Labour leader David Shearer says his failure to declare a US-based bank account with more than $50,000 in it on the MPs' Register of Pecuniary Interests was simply an oversight.
Mr Shearer yesterday asked the Registrar Dame Margaret Bazley to belatedly add the account at Chase Bank in the United States to his entry in the register, where MPs are required to list their assets, debts and gifts.
Chase Bank had a branch in the UN Building in New York and he used the account for his salary while he worked with the United Nations.
Mr Shearer would not reveal how much was in the account, but MPs are required to include accounts with more than $50,000 in them.
He was in a senior role at the UN and is understood to have been in the top tiers of salary earners partly because of his work in dangerous areas, such as Iraq.
He had included his UN pension scheme in the register since becoming an MP, but Mr Shearer said he realised, while he was doing his tax paperwork recently, he had not included the bank account in the register. Inland Revenue had known about the account, for tax purposes.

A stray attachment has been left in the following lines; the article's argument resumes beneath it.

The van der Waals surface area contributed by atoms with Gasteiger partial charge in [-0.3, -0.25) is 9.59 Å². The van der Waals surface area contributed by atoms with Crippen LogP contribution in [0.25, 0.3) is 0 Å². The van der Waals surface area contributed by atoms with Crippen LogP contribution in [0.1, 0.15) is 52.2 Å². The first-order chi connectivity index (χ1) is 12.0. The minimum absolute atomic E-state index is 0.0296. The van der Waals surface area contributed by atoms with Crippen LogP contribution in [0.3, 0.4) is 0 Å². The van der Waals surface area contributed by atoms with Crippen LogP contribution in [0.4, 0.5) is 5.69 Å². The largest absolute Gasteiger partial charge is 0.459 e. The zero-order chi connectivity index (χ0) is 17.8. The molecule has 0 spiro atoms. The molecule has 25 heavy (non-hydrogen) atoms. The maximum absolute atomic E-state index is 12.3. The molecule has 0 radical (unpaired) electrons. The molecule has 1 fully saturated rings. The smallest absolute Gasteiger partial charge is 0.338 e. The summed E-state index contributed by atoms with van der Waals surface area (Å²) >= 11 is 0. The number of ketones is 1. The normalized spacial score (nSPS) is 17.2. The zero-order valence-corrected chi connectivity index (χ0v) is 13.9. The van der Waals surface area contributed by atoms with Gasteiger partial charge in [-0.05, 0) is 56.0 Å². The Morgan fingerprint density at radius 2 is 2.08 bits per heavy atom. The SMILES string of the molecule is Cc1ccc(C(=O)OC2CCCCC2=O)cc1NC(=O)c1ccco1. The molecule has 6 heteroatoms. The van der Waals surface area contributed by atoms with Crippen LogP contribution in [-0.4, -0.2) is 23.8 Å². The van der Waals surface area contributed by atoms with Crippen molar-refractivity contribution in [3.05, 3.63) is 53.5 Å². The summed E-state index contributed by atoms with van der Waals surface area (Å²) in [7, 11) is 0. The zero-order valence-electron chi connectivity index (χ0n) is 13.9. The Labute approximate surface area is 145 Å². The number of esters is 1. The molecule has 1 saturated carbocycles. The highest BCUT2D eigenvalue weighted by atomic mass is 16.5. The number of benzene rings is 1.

Mr Shearer's 2012 entry included interests in two trusts, a house in Avondale, his family home in Pt Chevalier, and the section in Whananaki, Northland, where he spends holidays, as well as his UN pension scheme, parliamentary super scheme and a superannuation trust. He also disclosed a term deposit and a mortgage, as well as tickets for two to six Rugby World Cup games.
Since 2005, MPs have been required to disclose all their financial interests in the register each year, including debts, assets, such as property or shares; and gifts worth more than $500. Late additions to the register because of oversights are not unusual - last year, National's Phil Heatley added a KiwiSaver account, Labour's Jacinda Ardern added tickets to a Tony Blair speaking event, and National's Chris Tremain added Rugby World Cup tickets.
However, some late entries are more controversial - last year Act leader John Banks belatedly declared a gift basket from Kim Dotcom he received while he was on holiday in Hong Kong. He had said he did not realise it was over the $500 limit.
Prime Minister John Key yesterday would not comment on Mr Shearer's omission, saying it was up to Mr Shearer. In 2008, Mr Key came under questioning about TranzRail shares his family trust had held in 2002 and 2003. Those shares were sold before the Register of Pecuniary Interests came into being in 2005.